Timing belts – what to change at the scheduled replacement interval

Timing belts – what to change at the scheduled replacement interval

End user’s view

The VW was travelling north on the M1 when the water pump collapsed. Water poured out in spectacular fashion. It had seized, good and solid. Ian Barber, from Nottingham, takes up the story. He took the call for help from his son – a passenger in the car when it broke down. Later, once the drive system cover had been opened, this is what he saw:

“The belt had not slipped off or broken, but there wasn’t much left of it. Incredibly, the engine had continued to run perfectly after the seized water pump had stripped all but a 4mm wide tooth left on the timing belt. It had lost so much material that it was literally hanging by a thread.”

Amazingly, the cam was still timed to the crank. What’s more, the engine had been re-started several times.

“I couldn’t believe the belt was still intact,” says Ian. “Its sheer strength must have saved the engine, otherwise the repair bill could have cost upwards of around £1,000.”

Although the timing belt had been replaced just over a month earlier, the water pump had not been replaced as part of the job. Impressed with the belt’s “lifesaving” achievement, he took the trouble to report his findings via the Gates website, adding: “As it was a Gates belt that had clearly saved the engine, I made sure that it was replaced with another Gates belt.”

Technical expert’s view

Gates Technical Training and Support Team’s belt diagnostician, Andrew Vaux, is called in by motor factors to inspect belt related installation issues. He explains that once a water pump in compromised, drive system damage is inevitable: 

“Once it seizes, the belt continues to run, but the stationary teeth on the water pump will usually shear the teeth completely from the belt. Drive system failure is usually immediate and engine damage is normally inevitable. The quality of the belt this time made the difference.”

He adds that a worn bearing on the water pump will cause the belt to track to one side, make contact with either the engine block or drive system cover and quickly wear down. If there is a coolant leak, the water contamination will cause the tensile cord to fail. “Unchecked, the consequences for the engine in each case is usually catastrophic,” he adds.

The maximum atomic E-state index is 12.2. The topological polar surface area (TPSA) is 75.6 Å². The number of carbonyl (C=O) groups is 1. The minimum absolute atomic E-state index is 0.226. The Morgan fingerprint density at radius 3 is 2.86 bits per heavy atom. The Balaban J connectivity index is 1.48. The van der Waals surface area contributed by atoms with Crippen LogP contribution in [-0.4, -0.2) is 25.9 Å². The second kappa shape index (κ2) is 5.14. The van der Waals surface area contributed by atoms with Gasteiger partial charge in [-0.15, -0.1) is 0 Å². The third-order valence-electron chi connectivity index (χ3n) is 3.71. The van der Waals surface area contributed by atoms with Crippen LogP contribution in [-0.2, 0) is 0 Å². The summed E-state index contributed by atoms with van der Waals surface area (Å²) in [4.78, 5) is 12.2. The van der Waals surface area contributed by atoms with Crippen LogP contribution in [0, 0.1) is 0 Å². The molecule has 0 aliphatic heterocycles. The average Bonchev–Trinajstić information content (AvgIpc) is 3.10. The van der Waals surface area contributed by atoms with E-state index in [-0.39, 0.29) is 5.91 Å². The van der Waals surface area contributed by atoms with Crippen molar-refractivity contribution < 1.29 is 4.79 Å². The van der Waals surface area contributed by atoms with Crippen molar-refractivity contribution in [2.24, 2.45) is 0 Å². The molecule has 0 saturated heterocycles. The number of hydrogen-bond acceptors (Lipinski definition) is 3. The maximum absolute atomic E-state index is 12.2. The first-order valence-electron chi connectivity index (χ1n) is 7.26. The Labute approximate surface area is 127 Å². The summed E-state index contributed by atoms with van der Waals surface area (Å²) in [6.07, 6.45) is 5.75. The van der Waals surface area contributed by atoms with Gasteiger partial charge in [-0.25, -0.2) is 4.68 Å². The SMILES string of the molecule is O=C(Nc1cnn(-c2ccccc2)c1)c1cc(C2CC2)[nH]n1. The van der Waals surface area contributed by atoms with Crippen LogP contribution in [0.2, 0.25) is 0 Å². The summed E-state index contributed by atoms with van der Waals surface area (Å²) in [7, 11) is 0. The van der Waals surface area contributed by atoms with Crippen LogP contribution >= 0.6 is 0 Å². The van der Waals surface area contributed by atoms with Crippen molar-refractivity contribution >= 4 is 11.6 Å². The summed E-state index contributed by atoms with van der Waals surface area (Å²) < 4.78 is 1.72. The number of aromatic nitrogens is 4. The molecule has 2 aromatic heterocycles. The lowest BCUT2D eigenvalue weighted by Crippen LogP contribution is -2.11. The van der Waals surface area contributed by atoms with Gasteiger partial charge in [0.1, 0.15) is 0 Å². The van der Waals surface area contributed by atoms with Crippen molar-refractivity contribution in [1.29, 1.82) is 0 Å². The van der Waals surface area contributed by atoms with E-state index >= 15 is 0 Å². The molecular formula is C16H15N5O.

Supplier’s view

Gates advocates the drive system overhaul. It has led the way on water pump replacement in Synchronous Drive Belt Systems. Introduced in 2005, the Gates Kit Plus Water Pump range provides garages with peace of mind. There is a part number for a VW Golf 1.9 of this age. Installing it would have prevented water pump failure in this case. Moreover, the garage is assured that as the water pump and the belt kit are both supplied by Gates, there will only be one inspection in the event of any subsequent issue.

Good workshop practice

The vehicle is around ten years old and was due for a timing belt replacement and it’s a good bet that, on examination, the water pump “looked ok”. Some installers may take the view that there is money to be saved in trusting the existing water pump. This case proves unequivocally, that even though the water pump seemed sound when the timing belt was changed, the correct course of action is to replace the belt, the tensioner, the idler and the water pump all at the same time.

Smart installers always replace the water pump and it’s a good bet they have fewer warranty issues and less rectification work. Advise the customer that the pump must be replaced as part of a drive system overhaul. According to all reputable data books and technical sources, there is no difference between the standard time for a belt kit installation and the standard time for the job when a water pump is fitted at the same time. It could be argued that the additional cost of the water pump is a small price to pay to insure against £1,000 worth of vehicle repair bills and a lot of inconvenience. Few end users will be as lucky as this VW driver.

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